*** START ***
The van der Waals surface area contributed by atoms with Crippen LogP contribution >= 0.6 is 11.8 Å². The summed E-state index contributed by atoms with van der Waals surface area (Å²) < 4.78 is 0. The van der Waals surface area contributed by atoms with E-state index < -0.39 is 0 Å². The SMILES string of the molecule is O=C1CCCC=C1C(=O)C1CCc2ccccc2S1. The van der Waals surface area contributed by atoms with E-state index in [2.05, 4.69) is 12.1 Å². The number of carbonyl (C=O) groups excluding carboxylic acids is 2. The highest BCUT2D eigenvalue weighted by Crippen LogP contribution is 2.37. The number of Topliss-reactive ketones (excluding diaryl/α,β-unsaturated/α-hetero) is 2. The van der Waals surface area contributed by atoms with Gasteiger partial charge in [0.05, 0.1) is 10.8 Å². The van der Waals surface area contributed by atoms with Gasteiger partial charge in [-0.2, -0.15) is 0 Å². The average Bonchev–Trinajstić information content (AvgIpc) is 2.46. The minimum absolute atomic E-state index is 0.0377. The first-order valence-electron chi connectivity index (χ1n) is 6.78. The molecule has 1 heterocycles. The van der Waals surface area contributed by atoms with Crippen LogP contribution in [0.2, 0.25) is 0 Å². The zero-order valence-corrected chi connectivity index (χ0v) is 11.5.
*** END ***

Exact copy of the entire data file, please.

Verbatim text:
The van der Waals surface area contributed by atoms with Crippen LogP contribution >= 0.6 is 11.8 Å². The summed E-state index contributed by atoms with van der Waals surface area (Å²) < 4.78 is 0. The van der Waals surface area contributed by atoms with E-state index < -0.39 is 0 Å². The SMILES string of the molecule is O=C1CCCC=C1C(=O)C1CCc2ccccc2S1. The van der Waals surface area contributed by atoms with E-state index in [2.05, 4.69) is 12.1 Å². The number of carbonyl (C=O) groups excluding carboxylic acids is 2. The highest BCUT2D eigenvalue weighted by Crippen LogP contribution is 2.37. The number of Topliss-reactive ketones (excluding diaryl/α,β-unsaturated/α-hetero) is 2. The van der Waals surface area contributed by atoms with Gasteiger partial charge in [0.05, 0.1) is 10.8 Å². The van der Waals surface area contributed by atoms with Gasteiger partial charge in [-0.2, -0.15) is 0 Å². The average Bonchev–Trinajstić information content (AvgIpc) is 2.46. The minimum absolute atomic E-state index is 0.0377. The first-order valence-electron chi connectivity index (χ1n) is 6.78. The molecule has 1 heterocycles. The van der Waals surface area contributed by atoms with Crippen LogP contribution in [0.2, 0.25) is 0 Å². The zero-order valence-corrected chi connectivity index (χ0v) is 11.5.